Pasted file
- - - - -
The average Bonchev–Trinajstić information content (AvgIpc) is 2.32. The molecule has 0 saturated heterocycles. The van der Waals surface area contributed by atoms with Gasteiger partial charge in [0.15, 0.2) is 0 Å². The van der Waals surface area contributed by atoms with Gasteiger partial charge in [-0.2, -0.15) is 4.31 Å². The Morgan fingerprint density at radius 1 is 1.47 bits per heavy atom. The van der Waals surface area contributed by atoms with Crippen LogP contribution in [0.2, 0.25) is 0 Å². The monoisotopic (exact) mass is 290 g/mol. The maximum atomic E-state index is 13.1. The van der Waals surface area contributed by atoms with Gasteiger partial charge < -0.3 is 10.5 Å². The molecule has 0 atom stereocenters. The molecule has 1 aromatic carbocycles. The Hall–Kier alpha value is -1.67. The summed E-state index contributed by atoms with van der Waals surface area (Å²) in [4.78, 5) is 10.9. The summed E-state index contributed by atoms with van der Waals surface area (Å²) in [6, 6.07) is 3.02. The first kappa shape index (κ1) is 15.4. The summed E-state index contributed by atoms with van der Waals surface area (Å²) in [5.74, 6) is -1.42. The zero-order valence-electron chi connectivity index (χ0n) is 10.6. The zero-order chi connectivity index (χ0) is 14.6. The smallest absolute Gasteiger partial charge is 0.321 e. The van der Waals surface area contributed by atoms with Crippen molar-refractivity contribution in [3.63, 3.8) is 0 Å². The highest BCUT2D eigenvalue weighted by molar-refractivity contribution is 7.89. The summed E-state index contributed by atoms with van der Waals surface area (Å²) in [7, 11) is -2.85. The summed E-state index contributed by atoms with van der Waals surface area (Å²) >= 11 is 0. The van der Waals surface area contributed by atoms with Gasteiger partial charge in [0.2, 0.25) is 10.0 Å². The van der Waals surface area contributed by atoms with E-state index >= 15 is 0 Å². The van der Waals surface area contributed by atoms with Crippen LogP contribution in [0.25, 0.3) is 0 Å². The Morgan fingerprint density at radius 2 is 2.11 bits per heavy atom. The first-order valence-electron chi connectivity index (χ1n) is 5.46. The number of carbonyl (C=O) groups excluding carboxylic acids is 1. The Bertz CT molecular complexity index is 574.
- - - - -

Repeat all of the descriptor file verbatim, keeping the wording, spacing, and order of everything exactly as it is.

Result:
The average Bonchev–Trinajstić information content (AvgIpc) is 2.32. The molecule has 0 saturated heterocycles. The van der Waals surface area contributed by atoms with Gasteiger partial charge in [0.15, 0.2) is 0 Å². The van der Waals surface area contributed by atoms with Gasteiger partial charge in [-0.2, -0.15) is 4.31 Å². The Morgan fingerprint density at radius 1 is 1.47 bits per heavy atom. The van der Waals surface area contributed by atoms with Crippen LogP contribution in [0.2, 0.25) is 0 Å². The monoisotopic (exact) mass is 290 g/mol. The maximum atomic E-state index is 13.1. The van der Waals surface area contributed by atoms with Gasteiger partial charge < -0.3 is 10.5 Å². The molecule has 0 atom stereocenters. The molecule has 1 aromatic carbocycles. The Hall–Kier alpha value is -1.67. The summed E-state index contributed by atoms with van der Waals surface area (Å²) in [4.78, 5) is 10.9. The summed E-state index contributed by atoms with van der Waals surface area (Å²) in [6, 6.07) is 3.02. The first kappa shape index (κ1) is 15.4. The summed E-state index contributed by atoms with van der Waals surface area (Å²) in [5.74, 6) is -1.42. The zero-order valence-electron chi connectivity index (χ0n) is 10.6. The zero-order chi connectivity index (χ0) is 14.6. The smallest absolute Gasteiger partial charge is 0.321 e. The van der Waals surface area contributed by atoms with Crippen molar-refractivity contribution in [3.63, 3.8) is 0 Å². The highest BCUT2D eigenvalue weighted by molar-refractivity contribution is 7.89. The summed E-state index contributed by atoms with van der Waals surface area (Å²) in [7, 11) is -2.85. The summed E-state index contributed by atoms with van der Waals surface area (Å²) >= 11 is 0. The van der Waals surface area contributed by atoms with Gasteiger partial charge in [0.2, 0.25) is 10.0 Å². The van der Waals surface area contributed by atoms with E-state index >= 15 is 0 Å². The van der Waals surface area contributed by atoms with Crippen LogP contribution in [0.25, 0.3) is 0 Å². The Morgan fingerprint density at radius 2 is 2.11 bits per heavy atom. The first-order valence-electron chi connectivity index (χ1n) is 5.46. The number of carbonyl (C=O) groups excluding carboxylic acids is 1. The Bertz CT molecular complexity index is 574.